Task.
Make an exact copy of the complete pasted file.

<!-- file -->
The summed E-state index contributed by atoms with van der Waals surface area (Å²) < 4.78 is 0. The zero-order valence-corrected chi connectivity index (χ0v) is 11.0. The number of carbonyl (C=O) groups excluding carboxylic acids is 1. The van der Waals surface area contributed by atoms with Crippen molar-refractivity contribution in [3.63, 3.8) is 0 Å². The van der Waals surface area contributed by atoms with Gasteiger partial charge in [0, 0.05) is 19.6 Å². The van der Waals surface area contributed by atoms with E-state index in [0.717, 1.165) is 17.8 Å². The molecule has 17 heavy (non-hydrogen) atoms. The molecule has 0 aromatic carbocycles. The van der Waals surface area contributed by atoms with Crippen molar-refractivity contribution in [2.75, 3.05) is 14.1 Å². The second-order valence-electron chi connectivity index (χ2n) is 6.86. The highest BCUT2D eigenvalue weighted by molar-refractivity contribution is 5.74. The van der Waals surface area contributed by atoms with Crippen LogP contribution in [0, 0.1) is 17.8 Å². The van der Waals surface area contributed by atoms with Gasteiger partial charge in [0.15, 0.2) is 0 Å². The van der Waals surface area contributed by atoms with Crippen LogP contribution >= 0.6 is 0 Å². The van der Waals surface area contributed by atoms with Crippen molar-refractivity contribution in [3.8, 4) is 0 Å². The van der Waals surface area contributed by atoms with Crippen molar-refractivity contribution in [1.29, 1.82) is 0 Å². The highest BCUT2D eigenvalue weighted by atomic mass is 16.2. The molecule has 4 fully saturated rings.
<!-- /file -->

The summed E-state index contributed by atoms with van der Waals surface area (Å²) < 4.78 is 0. The zero-order valence-corrected chi connectivity index (χ0v) is 11.0. The number of carbonyl (C=O) groups excluding carboxylic acids is 1. The van der Waals surface area contributed by atoms with Crippen molar-refractivity contribution in [3.63, 3.8) is 0 Å². The van der Waals surface area contributed by atoms with Gasteiger partial charge in [0, 0.05) is 19.6 Å². The van der Waals surface area contributed by atoms with E-state index in [0.717, 1.165) is 17.8 Å². The molecule has 17 heavy (non-hydrogen) atoms. The molecule has 0 aromatic carbocycles. The van der Waals surface area contributed by atoms with Crippen molar-refractivity contribution in [2.75, 3.05) is 14.1 Å². The second-order valence-electron chi connectivity index (χ2n) is 6.86. The highest BCUT2D eigenvalue weighted by molar-refractivity contribution is 5.74. The van der Waals surface area contributed by atoms with Crippen LogP contribution in [0, 0.1) is 17.8 Å². The van der Waals surface area contributed by atoms with Gasteiger partial charge in [0.15, 0.2) is 0 Å². The van der Waals surface area contributed by atoms with Crippen LogP contribution >= 0.6 is 0 Å². The van der Waals surface area contributed by atoms with Crippen molar-refractivity contribution in [3.8, 4) is 0 Å². The van der Waals surface area contributed by atoms with Crippen molar-refractivity contribution in [1.29, 1.82) is 0 Å². The highest BCUT2D eigenvalue weighted by atomic mass is 16.2. The molecule has 4 fully saturated rings.